Pharmaceutical sales is a fast-paced, high-turnover business that rewards assertiveness, persistence and knowledge, but it isn’t for the meek at heart.
A career selling pharmaceutical products can often be like riding a rollercoaster — fast paced, intense and a mix of ups and downs.
The job certainly has its benefits — nice salary, company car, flexible schedule and generous bonuses — which is why so many are drawn to the field.
But it’s not all glamorous. It’s also extremely competitive and often frustrating. Many job seekers find trouble getting their foot in the door, and when they do, often encounter roadblocks to excel once they’ve landed their first sales gig.
In fact, the process of applying for pharmaceutical sales jobs, juggling interviews and overcoming rejections offers a sample of what the actual work will be like, as companies are looking for people who are self-confident, positive and rebound quickly from setbacks, says Bob Vogel, vice president and managing director of Ventiv Recruitment Services in Somerset, N.J., which specializes in recruitment of pharmaceutical sales employees.
“As with any sales job, there can be a lot of rejection, so you have to be able to deal with that,” Vogel says.
Pharmaceutical sales reps spend much of their time on the road, meeting with pharmacists, hospital personnel, physicians and patient advocacy groups to increase visibility of their company’s products and generate sales.
Working with a smaller company could bring some travel, while reps with larger firms typically cover part of a metropolitan area.
With a salary, commission and bonus, a successful rep can take home a sizeable income. The median salary for pharmaceutical sales reps in the Philadelphia region is about $59,246, but adding commission and bonuses can often boost annual earnings by $20,000 per year or more.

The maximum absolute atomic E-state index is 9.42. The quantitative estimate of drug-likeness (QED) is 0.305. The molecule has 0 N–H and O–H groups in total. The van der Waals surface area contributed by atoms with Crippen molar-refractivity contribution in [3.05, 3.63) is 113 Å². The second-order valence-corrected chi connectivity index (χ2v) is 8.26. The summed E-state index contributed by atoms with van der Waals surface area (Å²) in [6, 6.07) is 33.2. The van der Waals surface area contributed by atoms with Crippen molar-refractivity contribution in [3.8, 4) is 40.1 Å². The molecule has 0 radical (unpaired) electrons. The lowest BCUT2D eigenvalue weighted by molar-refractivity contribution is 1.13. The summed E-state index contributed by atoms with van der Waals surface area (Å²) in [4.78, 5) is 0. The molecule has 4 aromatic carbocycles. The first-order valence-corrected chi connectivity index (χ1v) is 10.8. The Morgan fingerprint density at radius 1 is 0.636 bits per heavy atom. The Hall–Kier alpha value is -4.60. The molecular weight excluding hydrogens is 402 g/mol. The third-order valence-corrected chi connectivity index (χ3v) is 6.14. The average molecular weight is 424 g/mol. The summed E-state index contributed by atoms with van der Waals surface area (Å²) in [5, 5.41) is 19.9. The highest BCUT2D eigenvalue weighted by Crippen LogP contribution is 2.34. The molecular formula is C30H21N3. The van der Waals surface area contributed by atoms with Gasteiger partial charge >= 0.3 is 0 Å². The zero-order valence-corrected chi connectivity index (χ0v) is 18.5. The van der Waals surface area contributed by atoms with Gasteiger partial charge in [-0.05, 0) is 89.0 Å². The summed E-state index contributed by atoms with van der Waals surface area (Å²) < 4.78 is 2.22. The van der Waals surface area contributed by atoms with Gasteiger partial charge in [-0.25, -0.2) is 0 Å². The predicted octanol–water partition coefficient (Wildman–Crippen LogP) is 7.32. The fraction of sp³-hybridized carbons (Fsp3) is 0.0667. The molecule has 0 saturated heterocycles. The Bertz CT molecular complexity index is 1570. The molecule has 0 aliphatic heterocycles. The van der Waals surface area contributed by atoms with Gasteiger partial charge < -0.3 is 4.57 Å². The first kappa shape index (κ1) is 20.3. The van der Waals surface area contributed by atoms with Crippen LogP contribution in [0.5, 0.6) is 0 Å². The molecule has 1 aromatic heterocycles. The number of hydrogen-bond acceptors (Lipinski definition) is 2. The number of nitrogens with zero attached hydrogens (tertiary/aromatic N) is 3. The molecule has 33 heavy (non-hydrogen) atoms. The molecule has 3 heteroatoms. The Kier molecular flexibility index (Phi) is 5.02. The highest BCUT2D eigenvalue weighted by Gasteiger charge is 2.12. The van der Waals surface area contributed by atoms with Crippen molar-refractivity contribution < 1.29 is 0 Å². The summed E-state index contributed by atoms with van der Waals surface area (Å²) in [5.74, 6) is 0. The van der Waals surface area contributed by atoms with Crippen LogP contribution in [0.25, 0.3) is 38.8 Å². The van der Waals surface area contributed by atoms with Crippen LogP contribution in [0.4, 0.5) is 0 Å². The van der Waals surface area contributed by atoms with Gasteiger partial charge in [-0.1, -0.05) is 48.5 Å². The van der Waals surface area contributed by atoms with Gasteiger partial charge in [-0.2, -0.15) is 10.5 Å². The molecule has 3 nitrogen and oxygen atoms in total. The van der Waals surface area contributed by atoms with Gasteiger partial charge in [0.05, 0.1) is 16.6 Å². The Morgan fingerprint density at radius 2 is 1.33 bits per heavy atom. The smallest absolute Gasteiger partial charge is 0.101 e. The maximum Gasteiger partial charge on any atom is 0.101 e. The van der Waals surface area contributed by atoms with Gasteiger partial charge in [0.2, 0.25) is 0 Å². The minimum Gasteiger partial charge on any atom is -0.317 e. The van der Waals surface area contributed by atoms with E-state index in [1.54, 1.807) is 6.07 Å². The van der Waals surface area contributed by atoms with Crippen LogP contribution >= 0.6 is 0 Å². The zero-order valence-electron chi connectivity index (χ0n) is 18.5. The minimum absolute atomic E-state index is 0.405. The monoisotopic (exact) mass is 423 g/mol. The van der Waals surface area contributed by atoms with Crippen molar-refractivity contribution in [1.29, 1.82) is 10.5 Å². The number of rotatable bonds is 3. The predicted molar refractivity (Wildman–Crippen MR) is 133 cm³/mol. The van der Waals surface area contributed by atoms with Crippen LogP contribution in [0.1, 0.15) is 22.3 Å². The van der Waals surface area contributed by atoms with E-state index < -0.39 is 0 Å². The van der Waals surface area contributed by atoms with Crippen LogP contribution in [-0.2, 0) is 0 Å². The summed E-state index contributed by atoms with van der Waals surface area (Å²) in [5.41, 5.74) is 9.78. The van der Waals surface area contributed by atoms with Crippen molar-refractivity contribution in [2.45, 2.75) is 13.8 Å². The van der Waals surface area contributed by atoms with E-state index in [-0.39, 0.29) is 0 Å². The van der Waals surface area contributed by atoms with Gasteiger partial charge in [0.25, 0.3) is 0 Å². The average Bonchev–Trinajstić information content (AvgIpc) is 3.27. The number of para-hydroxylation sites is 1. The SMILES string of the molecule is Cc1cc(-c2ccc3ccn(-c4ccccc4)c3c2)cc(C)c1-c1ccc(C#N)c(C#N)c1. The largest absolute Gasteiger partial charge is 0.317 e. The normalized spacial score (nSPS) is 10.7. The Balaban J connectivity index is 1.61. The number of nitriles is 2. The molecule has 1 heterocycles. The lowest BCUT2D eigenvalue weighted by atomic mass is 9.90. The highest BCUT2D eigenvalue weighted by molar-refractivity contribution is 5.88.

A bachelor’s degree is standard for the job, but many employers prefer master’s-level candidates who have some education in biology, chemistry, biochemistry or organic chemistry. Coursework in English, public speaking, finance and negotiation techniques can also be helpful.
Certification is offered through the American Pharmaceutical Sales Association (APSA), but is not necessarily required.
The APSA provides ongoing training programs and 45 certification courses each year for entry-level sales representatives, and certification boosts hiring rates to 40 percent in most markets, says Robert Panfili, executive director of the APSA.
“Our mission is to properly educate entry-level candidates on the true aspects of gaining pharmaceutical sales careers, while also working in conjunction with the pharmaceutical industry,” says Panfili. “Candidates who complete the program will earn an APSA certification and are considered members of the American Pharmaceutical Sales Association. That serves as a springboard to securing pharmaceutical sales employment.”
Pharmaceutical sales reps have to be well versed in data, statistics and issues in the health community, and persistent learning is also necessary to stay on top of the latest advances in medicine and new products.
Chris Bogan, CEO of Best Practices LLC, a workplace research and consulting firm based in Chapel Hill, N.C., says pharmaceutical sales reps must have a deep understanding of both the products they sell as well as each customers’ specific needs to achieve success.
“Selling skills and product knowledge remain important for the sales rep, but to engage customers successfully, reps also need to fully understand customer needs, competitor offerings, industry regulations, highly complex scientific information and the market and regulatory environments in which they work,” Bogan said. “Savvy companies are building comprehensive training programs with content that covers all these critical areas. The key goal is to develop reps with the ability to understand and explain how a product can meet customer needs to improve patient care.”
Not only is sales competition fierce once you enter the field, but just landing a job can be very difficult with so many candidates striving to get their foot in the door.
“While the job outlook is great, pharmaceutical sales can be a difficult career to get into,” says Panfili. “Industry-wide, only about 1 percent of applicants end up getting hired.”
Pharmaceutical sales jobs aren’t just for candidates fresh out of college, and attendance at APSA programs reflects this, Panfili says.